I noticed that even if my undergraduate students have finished their college degrees ending with a thesis, many of them still could not write statistical questions.
Writing a good statistical question is a challenge to many. I am convinced that one of the reasons for not being able to do so relates to the apparent disharmony between their knowledge of statistics and research subjects.
If you are one of those who find it challenging to frame statistical questions, then this article is for you. But before you attempt to write a statistical question, please read my article about variables.
A good understanding of the different types of variables as to measurement scale would help you frame the research questions correctly. You should be able to discriminate between the four types of variables, namely nominal, ordinal, interval, and ratio.
Now, if you are already well familiar with the different types of variables, continue reading.
Data Considerations in Writing a Good Statistical Question
In writing the statistical questions, you need to bear in mind three things. These essential considerations are given below.
A Good Statistical Question Produces Data with Variability
A statistical question is one that requires the collection of data with expected variability in it. The data collected changes in value. You can quantify them.
If the data could not be measured, then you have to think it over again. Figure out how a phenomenon should be captured in such a way that the defining features are measurable.
If a phenomenon is quite complex, a quick search online in research databases will shorten the time you spend identifying the relevant variables. Or perhaps, a quick visit to your study site will help clarify the questions in your mind.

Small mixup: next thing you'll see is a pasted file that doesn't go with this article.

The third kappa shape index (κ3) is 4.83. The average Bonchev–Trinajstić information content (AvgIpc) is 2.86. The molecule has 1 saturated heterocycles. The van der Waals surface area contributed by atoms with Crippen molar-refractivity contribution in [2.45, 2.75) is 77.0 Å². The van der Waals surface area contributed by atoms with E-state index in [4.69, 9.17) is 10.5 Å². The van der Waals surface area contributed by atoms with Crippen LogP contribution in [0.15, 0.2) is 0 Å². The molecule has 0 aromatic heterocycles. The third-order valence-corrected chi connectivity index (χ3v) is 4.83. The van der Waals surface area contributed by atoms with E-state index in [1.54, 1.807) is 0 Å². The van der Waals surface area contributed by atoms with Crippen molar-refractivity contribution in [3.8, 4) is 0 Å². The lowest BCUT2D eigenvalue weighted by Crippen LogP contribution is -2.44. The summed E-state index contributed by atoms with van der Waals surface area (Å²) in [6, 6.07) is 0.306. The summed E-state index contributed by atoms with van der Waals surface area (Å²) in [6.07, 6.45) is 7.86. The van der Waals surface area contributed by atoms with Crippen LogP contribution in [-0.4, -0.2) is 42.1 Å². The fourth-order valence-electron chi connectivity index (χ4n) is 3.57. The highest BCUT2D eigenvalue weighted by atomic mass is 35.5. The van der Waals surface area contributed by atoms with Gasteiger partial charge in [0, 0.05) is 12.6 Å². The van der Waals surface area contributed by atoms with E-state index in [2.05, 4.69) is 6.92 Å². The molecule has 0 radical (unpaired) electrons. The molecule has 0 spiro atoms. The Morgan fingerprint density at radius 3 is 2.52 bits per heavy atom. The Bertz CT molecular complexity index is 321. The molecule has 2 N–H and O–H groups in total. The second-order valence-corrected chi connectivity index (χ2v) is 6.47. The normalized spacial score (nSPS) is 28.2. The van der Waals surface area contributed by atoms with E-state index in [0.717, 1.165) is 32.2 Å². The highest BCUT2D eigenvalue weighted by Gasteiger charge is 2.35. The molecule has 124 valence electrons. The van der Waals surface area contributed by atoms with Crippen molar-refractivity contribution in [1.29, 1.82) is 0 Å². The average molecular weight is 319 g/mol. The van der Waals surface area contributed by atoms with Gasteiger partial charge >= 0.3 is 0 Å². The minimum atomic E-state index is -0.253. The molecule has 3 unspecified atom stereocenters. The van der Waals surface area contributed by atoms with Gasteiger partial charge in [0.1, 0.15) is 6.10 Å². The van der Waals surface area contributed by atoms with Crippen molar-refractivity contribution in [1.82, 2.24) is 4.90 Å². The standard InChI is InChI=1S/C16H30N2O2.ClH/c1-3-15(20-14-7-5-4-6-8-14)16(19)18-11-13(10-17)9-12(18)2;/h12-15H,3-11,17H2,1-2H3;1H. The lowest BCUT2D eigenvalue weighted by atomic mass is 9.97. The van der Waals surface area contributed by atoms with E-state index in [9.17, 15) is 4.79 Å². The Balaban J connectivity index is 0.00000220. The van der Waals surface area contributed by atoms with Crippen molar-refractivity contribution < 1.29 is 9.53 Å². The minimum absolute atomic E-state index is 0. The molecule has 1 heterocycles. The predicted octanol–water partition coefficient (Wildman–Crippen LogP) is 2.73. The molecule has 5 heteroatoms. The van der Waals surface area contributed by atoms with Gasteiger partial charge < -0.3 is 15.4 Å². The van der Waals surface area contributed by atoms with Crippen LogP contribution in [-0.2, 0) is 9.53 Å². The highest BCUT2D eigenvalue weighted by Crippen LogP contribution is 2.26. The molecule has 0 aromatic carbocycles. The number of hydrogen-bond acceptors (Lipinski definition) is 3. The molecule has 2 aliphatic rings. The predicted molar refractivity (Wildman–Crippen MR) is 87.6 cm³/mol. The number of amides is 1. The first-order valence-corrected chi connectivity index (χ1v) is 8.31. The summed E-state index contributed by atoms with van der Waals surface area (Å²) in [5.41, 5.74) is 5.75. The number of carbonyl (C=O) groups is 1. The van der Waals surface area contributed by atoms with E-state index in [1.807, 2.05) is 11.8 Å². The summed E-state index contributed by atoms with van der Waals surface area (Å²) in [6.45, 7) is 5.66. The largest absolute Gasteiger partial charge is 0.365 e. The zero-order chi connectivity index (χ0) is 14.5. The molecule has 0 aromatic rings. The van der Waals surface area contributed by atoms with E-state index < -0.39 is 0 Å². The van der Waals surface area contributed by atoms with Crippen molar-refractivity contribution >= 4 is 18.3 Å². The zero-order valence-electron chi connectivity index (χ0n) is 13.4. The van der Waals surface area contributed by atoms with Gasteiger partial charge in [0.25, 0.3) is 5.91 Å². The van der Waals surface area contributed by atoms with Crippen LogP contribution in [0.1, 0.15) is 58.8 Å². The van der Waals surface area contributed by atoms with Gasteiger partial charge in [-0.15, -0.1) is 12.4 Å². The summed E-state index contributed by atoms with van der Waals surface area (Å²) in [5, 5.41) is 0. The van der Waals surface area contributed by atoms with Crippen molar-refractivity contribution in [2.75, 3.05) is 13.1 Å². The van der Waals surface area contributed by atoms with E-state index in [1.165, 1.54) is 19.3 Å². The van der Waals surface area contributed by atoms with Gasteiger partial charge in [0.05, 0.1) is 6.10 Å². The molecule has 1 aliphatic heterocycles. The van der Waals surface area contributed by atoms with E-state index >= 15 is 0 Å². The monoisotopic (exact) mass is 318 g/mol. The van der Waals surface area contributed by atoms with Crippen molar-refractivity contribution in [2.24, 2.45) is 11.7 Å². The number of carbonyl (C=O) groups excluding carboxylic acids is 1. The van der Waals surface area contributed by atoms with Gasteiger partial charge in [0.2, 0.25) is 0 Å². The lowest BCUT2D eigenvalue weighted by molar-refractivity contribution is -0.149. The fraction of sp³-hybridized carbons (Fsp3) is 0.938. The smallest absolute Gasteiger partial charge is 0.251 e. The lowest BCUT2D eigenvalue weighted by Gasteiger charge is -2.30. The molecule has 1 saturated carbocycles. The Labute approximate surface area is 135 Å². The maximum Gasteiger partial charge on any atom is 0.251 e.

A Good Statistical Question is Not Readily Answered
A statistical question is not readily answered by a DEFINITE, DETERMINISTIC, or SINGLE answer. The expected response assumes VARIABILITY.
For example, a question like “How long does it take you to read this article?” is quite simple and quickly answered. You can switch on your cellphone’s stopwatch function, start reading, and then push stop once you are reading.
But if you ask, “How much time do you spend reading articles in one week?” This question requires you to note how much time you spend reading articles online. This time, the question is statistical as the number of minutes you spend in each instance you read articles vary.
The Answer to a Good Statistical Question Has a Distribution and Tendency
The answer to the question has a distribution and tendency. If the answer to the question has a distribution and tendency, then that is statistical.
Simply put, you cannot have a distribution or tendency if you only have one datum available. The data generated by the statistical question are numerical or assumes a range of numbers. You can compute for the mean, median, and mode for that answer. We call that in your undergraduate years as MEASURES OF CENTRAL TENDENCY.
Again, the data obtained from a statistical question can show the spread of the data. Is the data skewed or distributed towards the higher or lower portions of a scale? If it does, then the question posed is statistical.
You can compare different groups of data from each other using their distribution patterns and central tendency.
Examples of Good Statistical Questions
The following examples illustrate how a good statistical question is written.
- On average, how long does it take a runner to finish a full marathon?
- Is there a correlation between the height and confidence level of fresh graduates applying for work?
- Is there a difference between internet-based and traditional assessment methods?
- Is there a difference between men and women in weight loss success?
- Is there a correlation between student academic performance and time spent online?
These questions are not quickly answered, require data collection that varies, and have distributions and tendencies. The examples follow all of the requirements of good statistical questions.
© 2020 September 14 P. A. Regoniel